You've likely heard about the House Ag Committee hearing that took place yesterday to discuss the integrity of the 2015 Dietary Guidelines Advisory Committee report, the precursor to the final Dietary Guidelines due out at the end of this year. There have been several attempts to squash the report, to roll back certain recommendations and push others. There are countless industry and other groups involved from every end of the spectrum. Meat, dairy, coffee, you name it...
That said, I stand with other nutrition advocates who believe the USDA/HHS-led Dietary Guidelines process is sound, and that the final report will have a strong scientific backing. It's unfortunate sustainability got yanked from what will become the Dietary Guidelines but more than likely, it's an attempt by these two federal agencies to appease some Members of Congress without having to put the kibosh on even more.
If you want to get a flavor for the sentiment surrounding today's hearing, all it takes is a quick read of Chairman Conaway's statement. Here are two snippets:
"Not only did the committee exceed its scope when developing its recommendations, but the 2015 report raises concerns that studies were selected or excluded in order to support predetermined conclusions. It is crucial for HHS and the USDA to recognize the need for flexibility in the American diet to reflect the diverse population of this country. Inaccurate and conflicting dietary guidance messages are detrimental to consumer understanding of nutrition and their ability to build healthy diets."
"Given its expansion of the scope of evidence and movement away from its charter, there is a concern about whether the committee's recommendations will maintain the scientific integrity necessary to benefit the public. It is my hope that as USDA and HHS review the 2015 dietary committee recommendations, they consider the scientific evidence behind each of the determinations to ensure Americans are presented with the best and most reliable information for achieving a healthy, nutritional lifestyle."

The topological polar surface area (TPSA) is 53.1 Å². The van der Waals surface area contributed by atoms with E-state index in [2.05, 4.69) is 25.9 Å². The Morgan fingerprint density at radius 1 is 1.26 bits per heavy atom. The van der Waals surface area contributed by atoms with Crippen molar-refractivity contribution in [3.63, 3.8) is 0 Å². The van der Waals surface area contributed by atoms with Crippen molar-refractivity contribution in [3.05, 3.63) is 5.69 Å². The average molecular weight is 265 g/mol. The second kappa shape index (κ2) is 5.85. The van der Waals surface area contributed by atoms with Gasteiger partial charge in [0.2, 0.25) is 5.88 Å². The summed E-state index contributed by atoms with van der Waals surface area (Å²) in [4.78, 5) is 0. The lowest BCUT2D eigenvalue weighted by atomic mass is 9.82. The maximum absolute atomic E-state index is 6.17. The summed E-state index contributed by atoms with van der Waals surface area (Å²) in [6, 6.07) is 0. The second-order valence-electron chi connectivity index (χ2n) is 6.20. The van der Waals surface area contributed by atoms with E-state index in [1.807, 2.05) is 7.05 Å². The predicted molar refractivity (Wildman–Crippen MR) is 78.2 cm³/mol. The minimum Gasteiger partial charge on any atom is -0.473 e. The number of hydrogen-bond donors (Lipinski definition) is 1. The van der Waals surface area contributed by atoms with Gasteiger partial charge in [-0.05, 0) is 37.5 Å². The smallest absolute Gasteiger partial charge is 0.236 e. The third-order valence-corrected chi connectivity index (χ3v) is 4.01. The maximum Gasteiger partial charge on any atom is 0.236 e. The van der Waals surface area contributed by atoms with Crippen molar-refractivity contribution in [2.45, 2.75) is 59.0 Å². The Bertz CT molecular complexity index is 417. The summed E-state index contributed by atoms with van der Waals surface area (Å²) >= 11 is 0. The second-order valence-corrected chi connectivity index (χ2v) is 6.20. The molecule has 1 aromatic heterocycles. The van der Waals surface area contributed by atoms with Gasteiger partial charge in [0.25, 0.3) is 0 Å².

This comes on the heels of Nina Teicholz's column in BMJ last week. She criticized the Dietary Guidelines for not reflecting sound science. In doing so, she received more than a small dose of criticism. I wrote about it here.
So it's interesting to see these world's collide, and that's when we get to the newly formed Nutrition Action Coalition. Their website is still in the works but their mission is to "ensure that national nutrition policy is based on rigorous science. Our activities focus on educating stakeholders, including the public, and working with policymakers and experts to improve the policy process." So far, this has been code for working to critique the dietary guidelines process, the science used and the recommendations put forth by the committee.
Perhaps not surprisingly, Ms. Teicholz is on the governing board. Their scientific advisory board and medical council contain a host of names, some of whom served on previous Dietary Guidelines advisory committees.
Let's also note their funding. For now, they take no industry dollars and are funded by philanthropists Laura and John D. Arnold.
Remains to be seen whether or not this group will be a political force on the Hill but in light of all the moving pieces around the Dietary Guidelines, they do seem poised to make some noise.